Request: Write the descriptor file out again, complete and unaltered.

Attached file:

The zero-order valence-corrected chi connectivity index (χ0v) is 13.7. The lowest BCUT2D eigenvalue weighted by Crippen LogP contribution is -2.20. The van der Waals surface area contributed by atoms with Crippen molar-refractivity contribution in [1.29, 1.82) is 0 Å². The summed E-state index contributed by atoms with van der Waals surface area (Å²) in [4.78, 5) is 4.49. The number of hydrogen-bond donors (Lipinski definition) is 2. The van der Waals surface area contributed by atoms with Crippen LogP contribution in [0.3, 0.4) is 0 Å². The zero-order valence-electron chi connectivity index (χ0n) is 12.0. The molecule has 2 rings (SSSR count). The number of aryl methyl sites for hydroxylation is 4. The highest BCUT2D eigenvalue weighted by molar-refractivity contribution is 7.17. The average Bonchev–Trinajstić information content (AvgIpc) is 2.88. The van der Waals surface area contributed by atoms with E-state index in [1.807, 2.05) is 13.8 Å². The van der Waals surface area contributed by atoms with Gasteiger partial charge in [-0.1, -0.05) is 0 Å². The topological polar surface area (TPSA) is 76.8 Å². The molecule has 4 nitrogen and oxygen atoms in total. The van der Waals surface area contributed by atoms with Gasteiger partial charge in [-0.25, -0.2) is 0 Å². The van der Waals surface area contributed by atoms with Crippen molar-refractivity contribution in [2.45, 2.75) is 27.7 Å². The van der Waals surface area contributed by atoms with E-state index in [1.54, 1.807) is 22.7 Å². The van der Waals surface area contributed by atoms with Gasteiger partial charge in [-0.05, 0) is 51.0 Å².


The zero-order valence-corrected chi connectivity index (χ0v) is 13.7. The lowest BCUT2D eigenvalue weighted by Crippen LogP contribution is -2.20. The van der Waals surface area contributed by atoms with Crippen molar-refractivity contribution in [1.29, 1.82) is 0 Å². The summed E-state index contributed by atoms with van der Waals surface area (Å²) in [4.78, 5) is 4.49. The number of hydrogen-bond donors (Lipinski definition) is 2. The van der Waals surface area contributed by atoms with Crippen LogP contribution in [0.3, 0.4) is 0 Å². The zero-order valence-electron chi connectivity index (χ0n) is 12.0. The molecule has 2 rings (SSSR count). The number of aryl methyl sites for hydroxylation is 4. The highest BCUT2D eigenvalue weighted by molar-refractivity contribution is 7.17. The average Bonchev–Trinajstić information content (AvgIpc) is 2.88. The van der Waals surface area contributed by atoms with E-state index in [1.807, 2.05) is 13.8 Å². The van der Waals surface area contributed by atoms with Gasteiger partial charge in [-0.1, -0.05) is 0 Å². The topological polar surface area (TPSA) is 76.8 Å². The molecule has 4 nitrogen and oxygen atoms in total. The van der Waals surface area contributed by atoms with Gasteiger partial charge in [-0.25, -0.2) is 0 Å². The van der Waals surface area contributed by atoms with Crippen molar-refractivity contribution in [2.45, 2.75) is 27.7 Å². The van der Waals surface area contributed by atoms with E-state index in [1.54, 1.807) is 22.7 Å². The van der Waals surface area contributed by atoms with Gasteiger partial charge in [-0.05, 0) is 51.0 Å².